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Road rehab and financial management discussed for Coaldale budget

Posted on December 13, 2023 by Sunny South News

By Heather Cameron
Southern Alberta Newspapers
Local Journalism Initiative Reporter

On December 7, 2023, the Town of Coaldale met for Budget Deliberations.

Following the approval of the proposal for the replacement of the financial management software, Mayor Van Rijn requested that Deputy CAO Kyle Beauchamp go through the details of the Road Rehab Proposal one more time. Beauchamp complied and explained that there is $425,000 allocated for next year followed by $575,000 for 2025, so those two balances accumulate to a million-dollar due to economies of scale and efficiencies. Administration, Beauchamp said, is not proposing to invest the funds; they are proposing to combine the 2024 and 2025 amounts and so if the amounts are approved, the funds would be taken and pushed down the road to 2025 to magnify the potential benefits from the economies of scale. If the funding is not achieved, Beauchamp said, Administration said, it reduces the availability to implement these programs and there are essentially two options for Council then; they can maintain without having these programs and this funding available for these resources or they can essentially cut services in other areas or increase taxes to fund these areas. Beauchamp then mentioned, going to the capital budget, the sanitary trunk line for Phase Two, and the estimated cost for that is about $5 million. A lot of the cost, Beauchamp said, is associated with levies, but since there are multiple levy projects coming up, some delays with future developments and some reallocation of funds from the Land Sale Account, there is an existing need to redirect some funds to fund this project. 

That said, Beauchamp again stated that Administration is proposing that $1 million for 2025 would be allocated to the Road Rehab program for the sanitary trunk line because 16th Avenue will essentially be totally torn up and this would be the first road rehab program for that year. Beauchamp said that Administration is proposing to directly have those funds tie to a capital project for 2025 going forward past that year, assuming the funding model is improved in theory; that should essentially leave a million dollars or close to that available for annual maintenance of Coaldale’s roads going forward. 

During the open discussion, Council Abrey stated that it is not that he is against the road rehab; he is not going to spend money he doesn’t have, as Council has done that with other projects, and he refused to commit to anything until he sees money coming in. Abrey said he believes that this project is something that Council can look at once they see the first payment comes in whether they know the dollar amount or when, if there is going to be a dollar amount, because a lot of the stuff that Council approved last term was all based on projections and he doesn’t want to be like the municipalities around us that get into financial trouble. Councillor Pickering concurred with Councillor Abrey, saying he wasn’t comfortable just not comfortable spending money that Council has not seen yet and once it does show up, they can carry on and discuss how much they want to go on then. Beauchamp then threw out to Council the mechanics of how this could potentially work: the Council could make the proposals conditional on receiving the 70/30 funding from the R.C.M.P. and because they are in reserve accounts for projects set aside in future years, there will not be any actual expenditures. The money, Beauchamp said, will just be being set aside at a future date. Councillor Chapman then spoke and said that he would speak in favor of for example of the Road Rehab program and the rest of the proposals, but the ‘but’ part is the concern that nothing is known yet until it is seen in actuality. Chapman says that he would hate to jump in full steam and then realize that Council is not going to be made whole with those hopes. Chapman also asked Beauchamp if there would be any road patching or the like and Beauchamp said that anything like that would be maintained through the Road’s General Operating Budget, but there would be limits.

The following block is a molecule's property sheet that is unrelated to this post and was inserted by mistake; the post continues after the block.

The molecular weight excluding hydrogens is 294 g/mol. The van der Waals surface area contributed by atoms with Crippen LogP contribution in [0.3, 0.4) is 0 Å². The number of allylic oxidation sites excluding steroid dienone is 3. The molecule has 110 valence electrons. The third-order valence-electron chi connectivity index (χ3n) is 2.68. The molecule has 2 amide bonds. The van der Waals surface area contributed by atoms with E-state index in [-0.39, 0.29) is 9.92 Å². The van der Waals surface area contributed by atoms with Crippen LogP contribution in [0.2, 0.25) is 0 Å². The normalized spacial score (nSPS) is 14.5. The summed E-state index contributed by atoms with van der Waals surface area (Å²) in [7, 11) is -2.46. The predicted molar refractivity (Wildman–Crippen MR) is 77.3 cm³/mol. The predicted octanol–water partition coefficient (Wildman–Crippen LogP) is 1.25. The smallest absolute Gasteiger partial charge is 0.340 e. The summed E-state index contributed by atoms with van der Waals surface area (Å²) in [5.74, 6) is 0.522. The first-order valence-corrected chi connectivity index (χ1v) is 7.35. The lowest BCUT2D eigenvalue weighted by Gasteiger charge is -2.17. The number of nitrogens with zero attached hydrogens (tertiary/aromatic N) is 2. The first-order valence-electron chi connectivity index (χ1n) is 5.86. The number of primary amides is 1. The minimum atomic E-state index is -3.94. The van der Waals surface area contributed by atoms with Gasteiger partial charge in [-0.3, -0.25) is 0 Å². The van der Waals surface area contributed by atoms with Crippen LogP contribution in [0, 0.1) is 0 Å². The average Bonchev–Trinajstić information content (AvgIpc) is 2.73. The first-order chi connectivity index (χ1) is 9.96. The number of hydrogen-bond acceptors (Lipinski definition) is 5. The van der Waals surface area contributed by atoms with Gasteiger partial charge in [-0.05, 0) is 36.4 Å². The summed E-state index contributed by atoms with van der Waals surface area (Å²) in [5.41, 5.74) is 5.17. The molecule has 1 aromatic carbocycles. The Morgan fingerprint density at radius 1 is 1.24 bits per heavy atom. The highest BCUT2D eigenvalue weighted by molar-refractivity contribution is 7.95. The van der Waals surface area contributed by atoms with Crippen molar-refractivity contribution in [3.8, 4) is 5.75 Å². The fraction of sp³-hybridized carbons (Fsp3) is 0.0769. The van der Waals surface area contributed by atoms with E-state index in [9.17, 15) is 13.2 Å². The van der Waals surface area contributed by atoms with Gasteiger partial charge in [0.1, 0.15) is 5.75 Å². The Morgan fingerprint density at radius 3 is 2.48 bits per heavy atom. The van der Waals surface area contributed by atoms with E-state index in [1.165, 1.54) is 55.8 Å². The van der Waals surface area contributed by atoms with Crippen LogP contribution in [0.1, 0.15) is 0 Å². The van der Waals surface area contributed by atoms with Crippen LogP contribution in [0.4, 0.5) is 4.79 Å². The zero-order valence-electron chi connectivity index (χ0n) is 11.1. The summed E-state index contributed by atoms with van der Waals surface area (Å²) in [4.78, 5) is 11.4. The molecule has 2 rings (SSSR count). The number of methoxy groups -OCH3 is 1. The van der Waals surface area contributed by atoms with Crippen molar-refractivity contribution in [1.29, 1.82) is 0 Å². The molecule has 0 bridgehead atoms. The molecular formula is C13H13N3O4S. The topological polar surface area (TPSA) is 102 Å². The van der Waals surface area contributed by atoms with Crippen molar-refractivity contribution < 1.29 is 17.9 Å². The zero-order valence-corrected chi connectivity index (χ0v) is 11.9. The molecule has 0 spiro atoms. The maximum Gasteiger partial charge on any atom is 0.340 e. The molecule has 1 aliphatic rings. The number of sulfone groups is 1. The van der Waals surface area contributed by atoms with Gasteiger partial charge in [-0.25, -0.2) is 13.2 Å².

Van Rijn then asked Beauchamp to again go over why Council would want to pause 2024 to build up the funds for 2025. Beauchamp complied and explained that when the town is going for a tender or looking forward towards a project, if they’re spending half a million dollars every year versus a million every other year, there’s the inherent factors of economies and cost efficiencies. People, Beauchamp said, can get a better bang for their buck the more money they spend at once rather than stagger it over a few years. Administration, Beauchamp said, is currently looking at that and finding that they are getting a better service by staggering the years and combining the funding over multiple years for better economies of scale from that perspective so they can get the spend the same the money, but get a higher quantity of service from that. 

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